Art influences culture. Over time, societies have experienced the introduction of new language, behaviours, norms and values. Many of these have come about by the expression of societies’ sentiments, through painting, sculpture, music, literature, fashion and the other arts. Societies’ collective memories can be discovered through the arts. Whether art is considered an imitation of life, or life an imitation of art, the importance and impact of the arts cannot be undervalued.
There is a need to continue to showcase African art in all its forms, it’s contribution to African culture and to global trends. Ghana must keep nurturing its smart, young, talented, creative leaders to partake and ultimately lead in this quest.
I talk often about SMARTER Leadership (see my concept of SMARTER Leadership at http://www.tucciivowi.com). Here, I share what it means to be ‘SMARTER’ in the creative world (of art, fashion, music, writing). If you are an African creative, I share below some SMARTER LeadershipÔbehaviours you can cultivate along your journey to becoming Ghana’s next generation of great leaders in and beyond your field.
SINCERE: – Don’t try to be someone you’re not. As an artist, you may come under the spotlight. You can still engage in showbiz by being yourself, even if a ‘supercharged’ version of yourself. Also, don’t try to follow the flock or do something just because you think it’s a short road to money or fame.
MOTIVATED: – Ghana needs a vibrant youth and YOU need drive to build your future. No one will invest in you if you don’t do the hard work yourself. Be driven, not for the fame, but for the love of the game. The fame will hopefully come as a result of your great work due to the amount of effort and passion you put into it.
ARTISTIC: – Your individual talents – these are what will bring diversity and show off the richness of the Ghanaian culture. Dare to be different and do different. Ghana needs talent from all areas to build up the nation.
RESILIENT: You’ll face disappointments and meet setbacks if you want to follow your passion. Learn resilience. Understand that your passion or work may not pay in the short term but you’ll be working towards your destiny and future success. TOUGH: Be tough on yourself. You need to be focused and work fast. You also have to sometimes say no, for example to friends, if taking too much time out will stop you from achieving your goals.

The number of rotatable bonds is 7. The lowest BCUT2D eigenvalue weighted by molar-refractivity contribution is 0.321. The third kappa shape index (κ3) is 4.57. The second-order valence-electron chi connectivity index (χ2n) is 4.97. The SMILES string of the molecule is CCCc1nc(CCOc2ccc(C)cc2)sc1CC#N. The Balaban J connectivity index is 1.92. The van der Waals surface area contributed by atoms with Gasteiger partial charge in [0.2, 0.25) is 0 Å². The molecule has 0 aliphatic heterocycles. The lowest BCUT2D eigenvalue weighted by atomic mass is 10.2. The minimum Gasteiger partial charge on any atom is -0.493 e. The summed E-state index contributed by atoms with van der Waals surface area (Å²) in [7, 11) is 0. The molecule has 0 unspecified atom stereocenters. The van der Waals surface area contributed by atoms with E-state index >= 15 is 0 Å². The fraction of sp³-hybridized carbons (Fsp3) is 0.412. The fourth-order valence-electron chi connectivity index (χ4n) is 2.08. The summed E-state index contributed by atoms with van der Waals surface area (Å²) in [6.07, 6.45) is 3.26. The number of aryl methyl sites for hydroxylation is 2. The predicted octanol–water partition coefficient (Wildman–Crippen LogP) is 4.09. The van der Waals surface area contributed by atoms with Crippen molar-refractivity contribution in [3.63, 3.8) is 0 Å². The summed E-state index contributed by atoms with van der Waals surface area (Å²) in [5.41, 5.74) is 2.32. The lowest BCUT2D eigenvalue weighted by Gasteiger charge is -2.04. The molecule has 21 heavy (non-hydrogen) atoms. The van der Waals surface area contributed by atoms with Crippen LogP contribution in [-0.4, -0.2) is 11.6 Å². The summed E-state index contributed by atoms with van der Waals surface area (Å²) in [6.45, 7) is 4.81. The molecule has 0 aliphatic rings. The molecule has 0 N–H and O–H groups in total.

EMPATHETIC: Be tolerant of other people’s preferences and choices. Art is highly subjective.
RESPECTED: Be someone who stands for something. Do the thing you’re good at. Grow in your craft. Remember that with art, there is no standard way. No one can be better than you because every artist’s work and every viewer’s interpretation of it, is different. Continually push your own boundaries and create new things, ensure quality in work, whilst staying true to your art, have a positive impact on others through your integrity in your work and in your life. Even if your work is not loved, because art is subjective, you will gain respect.
African youth, find mentors and coaches that can support you, share their experiences with you, and guide you with tips on how to turn your passion into profit. Keep exploring and working on your passion. You may usher in the next generation of exciting culture shifts.
I take this space to pay tribute to some of my favourite Ghanaian Artists who have shared their talents, and those who through their leadership, have contributed to Ghana being recognised for its quality contribution to the arts. They have paved the way for generations to come.
Industry promoters: Gaddy Laryea, Stephanie Addo, Kiki Banson, Abraham Ohene-Djan, Kofi Okyere Darko, Theresa Ayoade; Claudia Lumor; Eric Goka
Musicians: Osibisa, C. K. Mann, Kojo Antwi, Amandziba, Gyedu Blay Ambolley, Pat Thomas, Samini, Joe Mettle; Praye, Wutah;
Fashion Labels: The late Kofi Ansah, Joyce Ababio, Oswald Boateng, Edward Enninful, Christie Brown, Pistis, Ophelia Crossland, Velma’s Accessories, Abu.
Thank you for setting standards in our art world.